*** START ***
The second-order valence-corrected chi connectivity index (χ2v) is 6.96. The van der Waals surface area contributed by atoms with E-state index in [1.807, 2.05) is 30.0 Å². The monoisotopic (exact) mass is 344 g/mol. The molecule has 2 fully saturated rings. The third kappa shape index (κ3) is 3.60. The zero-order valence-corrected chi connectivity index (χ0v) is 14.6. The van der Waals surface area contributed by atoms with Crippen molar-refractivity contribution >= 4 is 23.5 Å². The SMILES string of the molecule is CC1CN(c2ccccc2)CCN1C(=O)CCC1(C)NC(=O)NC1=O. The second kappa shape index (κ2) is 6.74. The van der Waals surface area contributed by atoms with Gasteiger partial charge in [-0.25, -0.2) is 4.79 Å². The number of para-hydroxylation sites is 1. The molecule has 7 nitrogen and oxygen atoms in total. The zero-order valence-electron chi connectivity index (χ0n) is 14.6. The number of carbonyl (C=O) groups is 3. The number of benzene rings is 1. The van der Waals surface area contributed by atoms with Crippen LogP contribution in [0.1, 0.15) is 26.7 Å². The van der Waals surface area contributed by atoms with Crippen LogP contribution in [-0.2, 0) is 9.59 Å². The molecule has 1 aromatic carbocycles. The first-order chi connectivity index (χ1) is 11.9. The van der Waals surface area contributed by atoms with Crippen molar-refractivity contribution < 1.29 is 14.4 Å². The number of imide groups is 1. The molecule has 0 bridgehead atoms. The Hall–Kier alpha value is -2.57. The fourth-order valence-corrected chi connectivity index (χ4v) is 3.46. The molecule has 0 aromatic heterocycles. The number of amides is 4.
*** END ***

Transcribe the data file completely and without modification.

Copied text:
The second-order valence-corrected chi connectivity index (χ2v) is 6.96. The van der Waals surface area contributed by atoms with E-state index in [1.807, 2.05) is 30.0 Å². The monoisotopic (exact) mass is 344 g/mol. The molecule has 2 fully saturated rings. The third kappa shape index (κ3) is 3.60. The zero-order valence-corrected chi connectivity index (χ0v) is 14.6. The van der Waals surface area contributed by atoms with Crippen molar-refractivity contribution >= 4 is 23.5 Å². The SMILES string of the molecule is CC1CN(c2ccccc2)CCN1C(=O)CCC1(C)NC(=O)NC1=O. The second kappa shape index (κ2) is 6.74. The van der Waals surface area contributed by atoms with Gasteiger partial charge in [-0.25, -0.2) is 4.79 Å². The number of para-hydroxylation sites is 1. The molecule has 7 nitrogen and oxygen atoms in total. The zero-order valence-electron chi connectivity index (χ0n) is 14.6. The number of carbonyl (C=O) groups is 3. The number of benzene rings is 1. The van der Waals surface area contributed by atoms with Crippen LogP contribution in [0.1, 0.15) is 26.7 Å². The van der Waals surface area contributed by atoms with Crippen LogP contribution in [-0.2, 0) is 9.59 Å². The molecule has 1 aromatic carbocycles. The first-order chi connectivity index (χ1) is 11.9. The van der Waals surface area contributed by atoms with Crippen molar-refractivity contribution < 1.29 is 14.4 Å². The number of imide groups is 1. The molecule has 0 bridgehead atoms. The Hall–Kier alpha value is -2.57. The fourth-order valence-corrected chi connectivity index (χ4v) is 3.46. The molecule has 0 aromatic heterocycles. The number of amides is 4.